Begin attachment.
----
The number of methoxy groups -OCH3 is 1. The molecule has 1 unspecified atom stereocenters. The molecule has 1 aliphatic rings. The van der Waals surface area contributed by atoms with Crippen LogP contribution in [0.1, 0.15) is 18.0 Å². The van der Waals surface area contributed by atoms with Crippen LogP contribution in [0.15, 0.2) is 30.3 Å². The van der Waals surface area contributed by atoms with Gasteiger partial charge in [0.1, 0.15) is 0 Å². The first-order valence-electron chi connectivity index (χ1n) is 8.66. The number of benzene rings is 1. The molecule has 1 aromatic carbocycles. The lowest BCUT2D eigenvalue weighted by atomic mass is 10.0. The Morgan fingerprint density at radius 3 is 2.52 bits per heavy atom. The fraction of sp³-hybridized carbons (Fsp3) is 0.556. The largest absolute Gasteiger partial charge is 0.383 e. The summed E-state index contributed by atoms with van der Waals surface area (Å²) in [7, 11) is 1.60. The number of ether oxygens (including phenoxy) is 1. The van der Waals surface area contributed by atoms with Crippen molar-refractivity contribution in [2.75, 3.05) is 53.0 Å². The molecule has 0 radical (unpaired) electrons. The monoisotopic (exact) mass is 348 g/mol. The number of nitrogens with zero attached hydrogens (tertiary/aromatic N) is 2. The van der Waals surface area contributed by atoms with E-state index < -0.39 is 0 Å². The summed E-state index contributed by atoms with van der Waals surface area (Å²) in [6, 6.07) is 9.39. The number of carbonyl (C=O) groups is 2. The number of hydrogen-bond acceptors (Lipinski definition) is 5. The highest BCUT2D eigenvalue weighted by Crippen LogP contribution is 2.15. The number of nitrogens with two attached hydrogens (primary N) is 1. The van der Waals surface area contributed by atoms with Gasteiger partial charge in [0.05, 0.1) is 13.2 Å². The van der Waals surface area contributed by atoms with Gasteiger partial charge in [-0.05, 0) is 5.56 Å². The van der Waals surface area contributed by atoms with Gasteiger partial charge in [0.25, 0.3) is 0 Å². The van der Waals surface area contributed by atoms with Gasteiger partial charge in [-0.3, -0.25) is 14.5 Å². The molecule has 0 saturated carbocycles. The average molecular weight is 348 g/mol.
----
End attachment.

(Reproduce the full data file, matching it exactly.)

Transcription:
The number of methoxy groups -OCH3 is 1. The molecule has 1 unspecified atom stereocenters. The molecule has 1 aliphatic rings. The van der Waals surface area contributed by atoms with Crippen LogP contribution in [0.1, 0.15) is 18.0 Å². The van der Waals surface area contributed by atoms with Crippen LogP contribution in [0.15, 0.2) is 30.3 Å². The van der Waals surface area contributed by atoms with Gasteiger partial charge in [0.1, 0.15) is 0 Å². The first-order valence-electron chi connectivity index (χ1n) is 8.66. The number of benzene rings is 1. The molecule has 1 aromatic carbocycles. The lowest BCUT2D eigenvalue weighted by atomic mass is 10.0. The Morgan fingerprint density at radius 3 is 2.52 bits per heavy atom. The fraction of sp³-hybridized carbons (Fsp3) is 0.556. The largest absolute Gasteiger partial charge is 0.383 e. The summed E-state index contributed by atoms with van der Waals surface area (Å²) in [7, 11) is 1.60. The number of ether oxygens (including phenoxy) is 1. The van der Waals surface area contributed by atoms with Crippen molar-refractivity contribution in [2.75, 3.05) is 53.0 Å². The molecule has 0 radical (unpaired) electrons. The monoisotopic (exact) mass is 348 g/mol. The number of nitrogens with zero attached hydrogens (tertiary/aromatic N) is 2. The van der Waals surface area contributed by atoms with E-state index < -0.39 is 0 Å². The summed E-state index contributed by atoms with van der Waals surface area (Å²) in [6, 6.07) is 9.39. The number of carbonyl (C=O) groups is 2. The number of hydrogen-bond acceptors (Lipinski definition) is 5. The highest BCUT2D eigenvalue weighted by Crippen LogP contribution is 2.15. The number of nitrogens with two attached hydrogens (primary N) is 1. The van der Waals surface area contributed by atoms with Gasteiger partial charge in [0.05, 0.1) is 13.2 Å². The van der Waals surface area contributed by atoms with Gasteiger partial charge in [-0.05, 0) is 5.56 Å². The van der Waals surface area contributed by atoms with Gasteiger partial charge in [0.25, 0.3) is 0 Å². The van der Waals surface area contributed by atoms with Gasteiger partial charge in [-0.3, -0.25) is 14.5 Å². The molecule has 0 saturated carbocycles. The average molecular weight is 348 g/mol.